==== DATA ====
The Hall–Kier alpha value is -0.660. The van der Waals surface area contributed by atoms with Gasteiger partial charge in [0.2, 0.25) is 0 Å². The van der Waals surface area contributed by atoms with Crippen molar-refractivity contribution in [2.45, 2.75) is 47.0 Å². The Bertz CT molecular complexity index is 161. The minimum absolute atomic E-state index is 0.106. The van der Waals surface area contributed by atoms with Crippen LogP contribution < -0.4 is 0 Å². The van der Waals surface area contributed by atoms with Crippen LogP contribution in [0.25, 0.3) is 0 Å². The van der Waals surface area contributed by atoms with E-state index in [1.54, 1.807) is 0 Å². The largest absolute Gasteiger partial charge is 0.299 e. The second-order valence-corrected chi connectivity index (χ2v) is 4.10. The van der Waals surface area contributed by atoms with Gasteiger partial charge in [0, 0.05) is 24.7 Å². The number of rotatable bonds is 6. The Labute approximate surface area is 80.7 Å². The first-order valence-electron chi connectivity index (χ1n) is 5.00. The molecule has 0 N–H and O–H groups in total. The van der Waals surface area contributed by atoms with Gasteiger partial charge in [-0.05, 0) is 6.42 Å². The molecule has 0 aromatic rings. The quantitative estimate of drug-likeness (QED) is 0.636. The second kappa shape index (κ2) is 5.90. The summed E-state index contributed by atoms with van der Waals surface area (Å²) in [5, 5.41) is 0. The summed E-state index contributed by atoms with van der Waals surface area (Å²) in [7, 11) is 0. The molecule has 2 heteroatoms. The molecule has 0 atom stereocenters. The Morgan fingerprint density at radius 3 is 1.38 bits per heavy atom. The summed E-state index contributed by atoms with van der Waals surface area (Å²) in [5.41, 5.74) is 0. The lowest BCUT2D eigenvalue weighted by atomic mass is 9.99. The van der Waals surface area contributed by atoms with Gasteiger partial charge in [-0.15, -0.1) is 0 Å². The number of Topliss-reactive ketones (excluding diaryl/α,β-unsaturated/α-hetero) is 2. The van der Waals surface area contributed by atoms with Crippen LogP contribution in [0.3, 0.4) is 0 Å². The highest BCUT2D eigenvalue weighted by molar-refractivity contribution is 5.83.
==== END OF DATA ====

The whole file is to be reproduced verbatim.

The Hall–Kier alpha value is -0.660. The van der Waals surface area contributed by atoms with Gasteiger partial charge in [0.2, 0.25) is 0 Å². The van der Waals surface area contributed by atoms with Crippen molar-refractivity contribution in [2.45, 2.75) is 47.0 Å². The Bertz CT molecular complexity index is 161. The minimum absolute atomic E-state index is 0.106. The van der Waals surface area contributed by atoms with Crippen LogP contribution < -0.4 is 0 Å². The van der Waals surface area contributed by atoms with Crippen LogP contribution in [0.25, 0.3) is 0 Å². The van der Waals surface area contributed by atoms with E-state index in [1.54, 1.807) is 0 Å². The largest absolute Gasteiger partial charge is 0.299 e. The second-order valence-corrected chi connectivity index (χ2v) is 4.10. The van der Waals surface area contributed by atoms with Gasteiger partial charge in [0, 0.05) is 24.7 Å². The number of rotatable bonds is 6. The Labute approximate surface area is 80.7 Å². The first-order valence-electron chi connectivity index (χ1n) is 5.00. The molecule has 0 N–H and O–H groups in total. The van der Waals surface area contributed by atoms with Gasteiger partial charge in [-0.05, 0) is 6.42 Å². The molecule has 0 aromatic rings. The quantitative estimate of drug-likeness (QED) is 0.636. The second kappa shape index (κ2) is 5.90. The summed E-state index contributed by atoms with van der Waals surface area (Å²) in [5, 5.41) is 0. The summed E-state index contributed by atoms with van der Waals surface area (Å²) in [7, 11) is 0. The molecule has 2 heteroatoms. The molecule has 0 atom stereocenters. The Morgan fingerprint density at radius 3 is 1.38 bits per heavy atom. The summed E-state index contributed by atoms with van der Waals surface area (Å²) in [5.41, 5.74) is 0. The lowest BCUT2D eigenvalue weighted by atomic mass is 9.99. The van der Waals surface area contributed by atoms with Gasteiger partial charge in [-0.15, -0.1) is 0 Å². The number of Topliss-reactive ketones (excluding diaryl/α,β-unsaturated/α-hetero) is 2. The van der Waals surface area contributed by atoms with Crippen LogP contribution in [0.3, 0.4) is 0 Å². The highest BCUT2D eigenvalue weighted by molar-refractivity contribution is 5.83.